The Department of Social Services will have the ability to share more information of cases of suspected child abuse that are classified as unfounded with lawmakers and the public if the Senate approves a bill that advanced on Tuesday to the floor.

The bill aims to make DSS more transparent and it would ensure coroners report the deaths of children to law enforcement. It was drafted by Sen. Tom Young, R-Aiken, while working with the governor's office and DSS officials. It was in was done in response to the testimony a Senate DSS Oversight Committee has been receiving during its meetings.

"There has been some testimony in some of hearings of cases that DSS determined to be unfounded where the families of children have come to testify and tell us what happened," said Young while explaining the bill to members of the Senate Judiciary Committee. "When we've asked DSS to respond, because they were unfounded cases, they can't tell us anything. We feel strongly that these changes need to be made." The bill would not make cases subject to public disclosure if a Senate committee summons information from DSS officials. But it will allow for DSS to defend itself and explain cases to the media and other officials, if a case is made public by others, such as the family involved.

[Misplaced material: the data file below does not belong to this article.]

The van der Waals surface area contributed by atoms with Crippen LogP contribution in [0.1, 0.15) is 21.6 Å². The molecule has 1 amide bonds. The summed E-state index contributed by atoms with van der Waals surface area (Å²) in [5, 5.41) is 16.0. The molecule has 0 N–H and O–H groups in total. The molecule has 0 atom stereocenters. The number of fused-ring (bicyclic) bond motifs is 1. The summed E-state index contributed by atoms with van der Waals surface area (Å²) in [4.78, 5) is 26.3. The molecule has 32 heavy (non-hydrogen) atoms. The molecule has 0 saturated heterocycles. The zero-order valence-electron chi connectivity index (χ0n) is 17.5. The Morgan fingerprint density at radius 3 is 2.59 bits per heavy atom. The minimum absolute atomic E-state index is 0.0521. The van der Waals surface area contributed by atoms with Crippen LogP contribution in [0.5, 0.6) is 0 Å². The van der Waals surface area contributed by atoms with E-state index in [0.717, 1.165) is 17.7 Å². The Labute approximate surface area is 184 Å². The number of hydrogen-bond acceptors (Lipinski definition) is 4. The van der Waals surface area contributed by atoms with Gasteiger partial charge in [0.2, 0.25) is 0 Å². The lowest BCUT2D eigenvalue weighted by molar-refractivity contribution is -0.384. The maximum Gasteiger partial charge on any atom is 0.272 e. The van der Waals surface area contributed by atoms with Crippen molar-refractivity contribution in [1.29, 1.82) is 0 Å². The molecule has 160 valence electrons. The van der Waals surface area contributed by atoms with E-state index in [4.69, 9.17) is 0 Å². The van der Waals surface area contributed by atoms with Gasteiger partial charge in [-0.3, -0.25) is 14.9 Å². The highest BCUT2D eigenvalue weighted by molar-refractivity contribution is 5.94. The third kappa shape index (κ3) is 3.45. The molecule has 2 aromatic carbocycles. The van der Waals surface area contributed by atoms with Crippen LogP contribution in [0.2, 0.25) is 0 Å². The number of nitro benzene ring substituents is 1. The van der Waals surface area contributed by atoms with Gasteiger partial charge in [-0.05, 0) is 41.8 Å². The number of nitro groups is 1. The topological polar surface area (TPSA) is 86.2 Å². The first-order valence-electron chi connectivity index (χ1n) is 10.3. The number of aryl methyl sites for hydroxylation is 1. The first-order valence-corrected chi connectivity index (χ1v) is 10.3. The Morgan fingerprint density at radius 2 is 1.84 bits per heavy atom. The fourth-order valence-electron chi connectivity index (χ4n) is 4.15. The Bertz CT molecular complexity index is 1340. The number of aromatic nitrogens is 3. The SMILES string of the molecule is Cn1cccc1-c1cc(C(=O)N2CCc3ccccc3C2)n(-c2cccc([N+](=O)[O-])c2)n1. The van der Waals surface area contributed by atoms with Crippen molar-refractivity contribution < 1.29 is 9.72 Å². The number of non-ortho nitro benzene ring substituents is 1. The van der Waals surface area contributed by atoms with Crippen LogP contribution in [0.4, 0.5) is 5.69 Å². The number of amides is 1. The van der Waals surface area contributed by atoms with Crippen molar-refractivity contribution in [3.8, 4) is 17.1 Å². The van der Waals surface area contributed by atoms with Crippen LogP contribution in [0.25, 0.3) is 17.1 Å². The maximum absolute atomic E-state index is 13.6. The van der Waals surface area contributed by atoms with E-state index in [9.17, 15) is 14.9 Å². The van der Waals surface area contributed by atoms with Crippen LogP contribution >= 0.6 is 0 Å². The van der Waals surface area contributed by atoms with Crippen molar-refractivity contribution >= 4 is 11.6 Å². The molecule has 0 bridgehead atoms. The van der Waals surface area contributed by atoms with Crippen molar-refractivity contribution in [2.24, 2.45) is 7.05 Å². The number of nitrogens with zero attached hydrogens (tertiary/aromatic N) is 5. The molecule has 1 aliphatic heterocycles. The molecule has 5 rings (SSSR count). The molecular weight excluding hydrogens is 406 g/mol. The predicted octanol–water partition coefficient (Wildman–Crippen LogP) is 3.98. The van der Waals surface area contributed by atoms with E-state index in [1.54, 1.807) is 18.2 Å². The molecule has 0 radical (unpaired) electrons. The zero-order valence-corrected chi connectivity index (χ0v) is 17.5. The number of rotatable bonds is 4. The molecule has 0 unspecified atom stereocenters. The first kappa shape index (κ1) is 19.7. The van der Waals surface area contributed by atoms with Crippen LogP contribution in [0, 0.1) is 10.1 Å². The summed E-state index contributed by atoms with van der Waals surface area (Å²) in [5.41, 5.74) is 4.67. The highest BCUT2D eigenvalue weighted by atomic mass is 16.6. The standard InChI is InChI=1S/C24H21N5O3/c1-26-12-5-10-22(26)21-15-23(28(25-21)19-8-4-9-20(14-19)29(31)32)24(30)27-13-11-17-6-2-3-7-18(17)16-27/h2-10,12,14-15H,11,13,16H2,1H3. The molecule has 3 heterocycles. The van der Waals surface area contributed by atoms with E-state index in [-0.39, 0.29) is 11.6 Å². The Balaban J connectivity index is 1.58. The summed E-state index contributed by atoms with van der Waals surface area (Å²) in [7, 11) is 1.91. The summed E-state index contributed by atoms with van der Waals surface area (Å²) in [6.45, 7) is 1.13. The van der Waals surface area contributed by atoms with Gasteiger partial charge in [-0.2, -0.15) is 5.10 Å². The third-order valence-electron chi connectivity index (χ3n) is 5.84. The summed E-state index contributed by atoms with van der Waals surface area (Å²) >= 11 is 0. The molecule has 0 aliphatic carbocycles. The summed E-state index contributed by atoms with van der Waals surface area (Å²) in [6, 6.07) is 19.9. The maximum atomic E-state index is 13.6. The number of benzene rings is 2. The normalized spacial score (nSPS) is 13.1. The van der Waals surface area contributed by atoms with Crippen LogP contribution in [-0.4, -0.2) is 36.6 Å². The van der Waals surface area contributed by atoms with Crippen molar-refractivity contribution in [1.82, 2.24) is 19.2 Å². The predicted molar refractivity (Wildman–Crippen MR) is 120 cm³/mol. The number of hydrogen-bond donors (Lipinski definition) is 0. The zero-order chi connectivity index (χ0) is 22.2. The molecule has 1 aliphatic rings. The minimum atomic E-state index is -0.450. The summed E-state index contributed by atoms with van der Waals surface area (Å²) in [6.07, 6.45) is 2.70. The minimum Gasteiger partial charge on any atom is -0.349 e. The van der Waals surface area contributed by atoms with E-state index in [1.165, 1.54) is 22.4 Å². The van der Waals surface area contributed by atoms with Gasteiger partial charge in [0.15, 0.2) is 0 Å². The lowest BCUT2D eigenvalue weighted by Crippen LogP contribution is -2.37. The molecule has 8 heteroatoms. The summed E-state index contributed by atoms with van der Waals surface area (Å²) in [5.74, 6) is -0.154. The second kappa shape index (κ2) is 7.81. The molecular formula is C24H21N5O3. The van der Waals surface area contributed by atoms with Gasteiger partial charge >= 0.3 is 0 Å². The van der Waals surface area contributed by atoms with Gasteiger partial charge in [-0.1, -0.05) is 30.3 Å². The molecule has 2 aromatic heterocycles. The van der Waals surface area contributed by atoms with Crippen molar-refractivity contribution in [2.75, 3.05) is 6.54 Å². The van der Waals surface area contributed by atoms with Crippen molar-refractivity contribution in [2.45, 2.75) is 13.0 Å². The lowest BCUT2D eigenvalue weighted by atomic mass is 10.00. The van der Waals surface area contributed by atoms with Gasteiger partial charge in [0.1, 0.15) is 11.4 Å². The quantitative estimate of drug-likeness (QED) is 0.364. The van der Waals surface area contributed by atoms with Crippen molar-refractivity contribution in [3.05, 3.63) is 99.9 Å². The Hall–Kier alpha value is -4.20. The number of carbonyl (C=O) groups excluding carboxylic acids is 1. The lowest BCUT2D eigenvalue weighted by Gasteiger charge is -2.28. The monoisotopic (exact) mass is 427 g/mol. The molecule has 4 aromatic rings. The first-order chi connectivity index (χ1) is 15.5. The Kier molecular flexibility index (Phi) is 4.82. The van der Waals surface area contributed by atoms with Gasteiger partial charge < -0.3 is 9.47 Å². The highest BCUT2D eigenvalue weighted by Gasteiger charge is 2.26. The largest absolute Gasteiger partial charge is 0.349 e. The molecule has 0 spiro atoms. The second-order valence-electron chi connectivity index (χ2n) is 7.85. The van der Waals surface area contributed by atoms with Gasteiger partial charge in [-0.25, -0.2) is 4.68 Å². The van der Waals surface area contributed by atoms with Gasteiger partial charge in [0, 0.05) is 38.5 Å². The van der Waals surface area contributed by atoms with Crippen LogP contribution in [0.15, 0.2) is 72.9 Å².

Current law doesn't allow for the agency to clarify or dispute claims made against them. DSS, however, won't be allowed to volunteer information of an unfounded case to the media.

Young expects the bill to be on the calendar of the floor Wednesday and expects it to be discussed as early as Thursday.

"I'm just glad that we got it out the committee so that it can be discussed on the floor," said Young after the meeting.

Sign up for updates!

Get the latest political news from The Post and Courier in your inbox.

The DSS Oversight Committee is scheduled to meet again on April. 16. DSS Chief Lillian Koller, who has been on leave since December following a stroke, is expected to stand before the committee.

Under doctor's orders, Koller has to "moderate" her activities until she is released to full duty, Marilyn Matheus, DSS spokeswoman, said in a previous interview.

Cynthia Roldan can be reached at 708-5891.